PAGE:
Voters from two parties – the National Rally (RN) of Marine Le Pen and former Communist Party sympathizers of La France Insoumise (LFI) – are the most inclined to favor such a referendum.
More than seven weeks after the start of the Yellow Vest movement, it appears that a huge majority of French people support one of the flagship proposals of this unprecedented protest.
According to the Harris Interactive Barometer for RTL and M6 unveiled on January 2, 80 percent of respondents say they support the the citizens’ initiative referendum (RIC) to propose a law.
This democratic tool, popularized notably by Etienne Chouard during the referendum on the European Constitutional Treaty of 2005, would allow any proposal of a French citizen – be it legislative, abrogatory, revocatory or constitutive – to be the object of a national referendum if it includes a sufficient number – still to be defined – signatures of French compatriots.
Moreover, even its use to repeal a law meets the approval of 72 percent of French respondents, according to the same survey, while 63 percent would be in favor of ending the mandate of an elected official and 62 percent to amend the Constitution.
The supporters of the National Rally and LFI of Jena-Luc Mélanchon are more inclined to support the RIC with more than 77 percent for each of its applications.
The most reserved voters on the issue are the sympathizers of LREM, President Macron’s party.
Half of French respondents question the effectiveness of the “great national debate”. The same poll also revealed the French mood about the progress of the “big national debate” launched by the government.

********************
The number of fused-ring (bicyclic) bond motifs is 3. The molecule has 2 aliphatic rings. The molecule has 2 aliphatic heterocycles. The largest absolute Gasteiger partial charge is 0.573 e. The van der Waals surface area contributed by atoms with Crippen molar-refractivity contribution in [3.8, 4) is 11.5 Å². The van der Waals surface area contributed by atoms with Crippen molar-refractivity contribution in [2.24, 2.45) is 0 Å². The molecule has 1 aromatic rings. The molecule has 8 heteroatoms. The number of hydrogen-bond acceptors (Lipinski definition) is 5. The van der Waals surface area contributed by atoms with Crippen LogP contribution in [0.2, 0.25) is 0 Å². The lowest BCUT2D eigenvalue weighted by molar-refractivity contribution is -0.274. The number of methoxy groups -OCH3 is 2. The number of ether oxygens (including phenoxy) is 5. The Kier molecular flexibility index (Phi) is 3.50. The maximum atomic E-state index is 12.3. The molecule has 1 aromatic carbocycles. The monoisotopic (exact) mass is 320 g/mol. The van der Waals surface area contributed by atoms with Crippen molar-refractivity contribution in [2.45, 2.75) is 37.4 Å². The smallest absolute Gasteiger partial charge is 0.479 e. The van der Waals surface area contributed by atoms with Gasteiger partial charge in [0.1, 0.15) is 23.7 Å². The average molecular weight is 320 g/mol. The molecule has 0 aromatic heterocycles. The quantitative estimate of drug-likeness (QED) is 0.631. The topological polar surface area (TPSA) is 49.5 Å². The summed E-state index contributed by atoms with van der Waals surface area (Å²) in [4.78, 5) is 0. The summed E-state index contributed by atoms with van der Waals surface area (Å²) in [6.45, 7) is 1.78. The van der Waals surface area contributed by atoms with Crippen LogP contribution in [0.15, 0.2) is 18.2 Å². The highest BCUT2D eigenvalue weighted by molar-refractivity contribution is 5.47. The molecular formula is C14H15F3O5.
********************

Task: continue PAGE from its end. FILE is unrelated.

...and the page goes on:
Only LREM supporters are optimistic about the outcome of the government proposals.
A previous survey already revealed that the RIC, while criticized by many commentators and politicians, has met with wide approval from ordinary French voters.
In order to put in place this measure, which is dear to Yellow Vests, an amendment to Article 3 of the Constitution is necessary.
Since the reform of the Constitution in 2008, it is necessary to gather “a fifth of the members of Parliament, supported by a tenth of the voters registered on the electoral rolls” – at least 185 deputies and senators and more than 4.5 million voters – to trigger a so-called “shared initiative” referendum.
The survey was conducted online from December 27 to 28, 2018, from a representative sample of 1 967 persons, using the quota method.